Health and medicine
With the threat of Huntington’s disease hanging over her, Shana Martin lives life out on a limb – or at least a log.
Abusing alcohol will now lead to class time and counseling.
“I’m so fat!”
A UW trainer leads a first-of-its-kind study on the effectiveness of ankle support.
Work flows from “the best of reasons,” says new director of primate research center.
Technique used by astronomers could help assess skin cancer.
The college years can be a stressful time of life. Then add the weak economy and the uncertain job market, and you get a recipe for student mental-health issues.
Ron Silverman ’69 stared into the jaws of death five years ago when he found himself fitting a crown molding for the mouth of Saddam Hussein.
Does genomics hold the secrets for the future of medicine? Eric Green believes it does — and that Bill Gahl is showing the way.
UW–Madison researchers are making strides in the fight against Alzheimer’s disease by studying people who don’t have it.
Eight other medical schools turned Tim Cordes MD’04, PhD’07 down flat, but the UW said yes — and discovered a remarkable physician who earned “student of the year” honors, created his own biochemistry software, specializes in addiction, and happens to be blind.
When it’s all over, one thing is clear: Match Day for medical students has more authentic drama, excitement, and emotion than any episode of Grey’s Anatomy.
Weiner and Korevec create dailymile.com.
UW researchers help Wisconsin tribes fight obesity on their own terms.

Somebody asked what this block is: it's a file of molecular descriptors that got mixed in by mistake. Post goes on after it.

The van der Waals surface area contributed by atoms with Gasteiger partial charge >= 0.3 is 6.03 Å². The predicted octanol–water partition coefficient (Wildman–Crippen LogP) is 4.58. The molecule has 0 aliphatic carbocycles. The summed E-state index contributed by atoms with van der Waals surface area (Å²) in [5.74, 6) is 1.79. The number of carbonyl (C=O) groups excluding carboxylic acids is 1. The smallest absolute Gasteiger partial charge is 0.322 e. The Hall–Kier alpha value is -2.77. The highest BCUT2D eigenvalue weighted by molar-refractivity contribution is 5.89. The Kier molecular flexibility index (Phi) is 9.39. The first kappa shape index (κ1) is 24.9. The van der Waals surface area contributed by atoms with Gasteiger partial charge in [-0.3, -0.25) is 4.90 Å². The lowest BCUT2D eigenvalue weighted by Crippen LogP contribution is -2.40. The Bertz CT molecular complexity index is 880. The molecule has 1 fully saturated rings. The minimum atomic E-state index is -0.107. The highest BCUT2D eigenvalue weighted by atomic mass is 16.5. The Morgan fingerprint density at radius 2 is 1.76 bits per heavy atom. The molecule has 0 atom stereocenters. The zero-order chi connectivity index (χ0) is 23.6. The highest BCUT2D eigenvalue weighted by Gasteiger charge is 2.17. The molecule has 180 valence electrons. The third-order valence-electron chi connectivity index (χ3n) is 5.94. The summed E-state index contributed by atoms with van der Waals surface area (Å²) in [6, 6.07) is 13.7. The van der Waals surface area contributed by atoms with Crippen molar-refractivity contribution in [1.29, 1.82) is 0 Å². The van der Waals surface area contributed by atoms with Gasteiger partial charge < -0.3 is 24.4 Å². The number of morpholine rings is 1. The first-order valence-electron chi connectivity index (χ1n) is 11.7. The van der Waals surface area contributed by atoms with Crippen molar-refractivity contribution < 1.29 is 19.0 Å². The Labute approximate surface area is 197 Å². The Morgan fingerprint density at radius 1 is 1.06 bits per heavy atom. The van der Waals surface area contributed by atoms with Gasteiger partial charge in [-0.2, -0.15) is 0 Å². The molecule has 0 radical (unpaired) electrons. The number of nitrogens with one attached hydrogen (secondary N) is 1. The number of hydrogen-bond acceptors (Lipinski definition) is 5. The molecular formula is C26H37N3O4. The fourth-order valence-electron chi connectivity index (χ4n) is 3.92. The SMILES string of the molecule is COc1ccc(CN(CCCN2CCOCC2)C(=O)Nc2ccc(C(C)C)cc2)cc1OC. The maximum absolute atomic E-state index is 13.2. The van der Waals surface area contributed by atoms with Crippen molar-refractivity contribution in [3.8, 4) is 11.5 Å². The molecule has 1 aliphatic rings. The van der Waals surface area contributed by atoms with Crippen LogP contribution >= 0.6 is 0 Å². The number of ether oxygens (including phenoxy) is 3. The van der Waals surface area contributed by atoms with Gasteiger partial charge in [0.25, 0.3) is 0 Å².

Erin Kimball says choosing the rural track in medical school taught her “what it really means to be a physician.”
While American physicians have ready access to medication to help their cancer patients, their counterparts in many countries do not. UW experts are leading a global effort to recognize pain relief as a human right.
With every brain she dissects, neuropathologist Ann McKee ’75 discovers more about chronic traumatic encephalopathy, the disease that results from repeated brain injuries. Her studies are changing how sports — especially football — are played.
Book choice for second Go Big Read offers plenty to ponder and discuss.
We take them for granted — until we suddenly lose them, that is. Thanks to an unusual clinic, people who rely on their voices to make a living have a place to turn for help.
David Rakel is one of the pioneers in the field of integrative medicine, which combines conventional and alternative treatments. He believes the discipline's emphasis on prevention can help cut rising health care costs, but skepticism remains.
A major gift establishes specialty clinics for children facing acute health concerns.
New protein may revolutionize wound treatment.
This is one top ranking that Wisconsin doesn’t want. Working together, public-health experts hope to reduce the shocking mortality rate among African-American babies.
This anti-smoking advocate believes the battle against tobacco can be won.
Can differences in the brain predict better treatment of post-war trauma?
Palliative care specialists guide terminally ill patients through the tough questions.
Project banks on nobody knowing your health better than you do.
New research center digs deep for sustainable energy source.
Gaining hands-on experience, helping those who have nowhere else to turn, and contributing to the UW medical school’s culture of giving back‚ it’s all woven into student-organized clinics like this one at Grace church.
After the initial shock of hearing a grave health prognosis comes the confusion. But thanks to a unique UW program, patients can count on help to weigh the options and chart their own paths.
A new common reading program puts campus on the same page.
Eat less — a whole lot less — and you could live a whole lot longer.